Work study faces change during COVID-19

Junior+Mary+Larson+sits+at+the+Monroe+Library+check-in+desk+as+a+student+worker+in+the+work+study+program.+Due+to+COVID-19%2C+the+options+for+work+study+jobs+have+changed.+Photo+credit%3A+Michael+Bauer

Junior Mary Larson sits at the Monroe Library check-in desk as a student worker in the work study program. Due to COVID-19, the options for work study jobs have changed. Photo credit: Michael Bauer

Valerie Cronenbold

Due to campus life changing to being mostly online, new students haven’t had the same availability to job opportunities in Loyola’s work study program as those in previous years.

According to Rachel Dirmann, director of human resources, Loyola has also seen a slower response regarding work study from new students in the first couple of weeks of classes compared to when the department held large on-campus events that students could attend in order to complete the placement process.

As students have settled into classes over the last few weeks, however, Dirmann said the department has seen an increase in students completing the process to be placed in work study jobs. Human resources has also made appointments for the contactless completion of the hiring process online.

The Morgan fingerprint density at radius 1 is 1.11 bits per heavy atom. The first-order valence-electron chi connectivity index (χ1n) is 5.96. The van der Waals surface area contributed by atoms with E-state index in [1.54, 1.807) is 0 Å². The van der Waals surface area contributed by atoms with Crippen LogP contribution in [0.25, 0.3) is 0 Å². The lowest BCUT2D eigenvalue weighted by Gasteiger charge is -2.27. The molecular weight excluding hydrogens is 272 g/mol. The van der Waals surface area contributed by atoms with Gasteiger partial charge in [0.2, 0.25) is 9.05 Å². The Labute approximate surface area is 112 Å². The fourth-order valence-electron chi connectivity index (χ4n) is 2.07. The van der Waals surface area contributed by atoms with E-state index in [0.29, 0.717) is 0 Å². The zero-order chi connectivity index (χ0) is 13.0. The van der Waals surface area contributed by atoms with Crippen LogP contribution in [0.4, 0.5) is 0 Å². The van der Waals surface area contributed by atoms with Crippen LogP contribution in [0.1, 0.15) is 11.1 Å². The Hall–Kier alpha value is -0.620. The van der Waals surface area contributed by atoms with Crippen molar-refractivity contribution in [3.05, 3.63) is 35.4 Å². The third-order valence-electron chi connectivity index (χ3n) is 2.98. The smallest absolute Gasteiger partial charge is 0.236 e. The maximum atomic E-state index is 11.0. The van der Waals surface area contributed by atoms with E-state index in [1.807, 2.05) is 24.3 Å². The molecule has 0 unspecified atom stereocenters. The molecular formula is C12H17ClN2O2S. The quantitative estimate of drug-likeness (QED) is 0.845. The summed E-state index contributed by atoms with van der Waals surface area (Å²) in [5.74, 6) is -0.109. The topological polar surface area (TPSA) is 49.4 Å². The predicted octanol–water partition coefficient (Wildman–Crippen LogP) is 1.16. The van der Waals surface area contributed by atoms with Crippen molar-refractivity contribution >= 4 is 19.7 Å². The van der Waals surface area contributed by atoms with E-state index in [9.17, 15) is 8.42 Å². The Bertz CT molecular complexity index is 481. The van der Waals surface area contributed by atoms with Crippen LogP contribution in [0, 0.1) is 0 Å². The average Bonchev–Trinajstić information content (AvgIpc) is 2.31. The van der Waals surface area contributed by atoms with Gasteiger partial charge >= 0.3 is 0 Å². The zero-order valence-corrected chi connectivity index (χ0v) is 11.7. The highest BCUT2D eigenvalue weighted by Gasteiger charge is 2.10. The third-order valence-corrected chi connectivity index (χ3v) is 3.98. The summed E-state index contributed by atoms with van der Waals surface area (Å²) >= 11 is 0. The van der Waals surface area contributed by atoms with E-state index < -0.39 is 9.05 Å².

In human resources’ current model, many students will work remotely for the entire semester. Other opportunities include professional development through the Career Development Center for new and returning work study students in the work study class available to them.

Despite COVID-19 changing typical protocol, human resources and student affairs have set up various ways for students to find opportunities online. Rather than having the large in-person orientation and on-campus job fairs, all work study students have been enrolled in a work study class through Canvas.

Videos and PowerPoints of the new orientation is available in Canvas along with a short, open book quiz that new students need to pass in order to be placed. The quiz can be taken as many times as needed by new students to ensure they understand the requirements of the work study program, Dirmann said.

Other resources available in the work study class include videos explaining how to apply for jobs in Handshake. Job descriptions in Canvas show whether the work setting is remote or not.

With the new HyFlex format of classes on campus, some students have lost their previous positions.

Agata Casanova, junior, is no longer involved in the work study program because her previous position at the health center was cancelled.

“I’m not working because the health center is being really cautious with students and the spreading of the disease,” Casanova said.

Although other work study positions are available, her personal choice was not to reapply to the program this semester. She said she liked working at the health center and was disappointed her position was annulled.

“[Students] would come in all sad and lonely, but I liked to make them laugh while they waited for their turn,” Casanova said.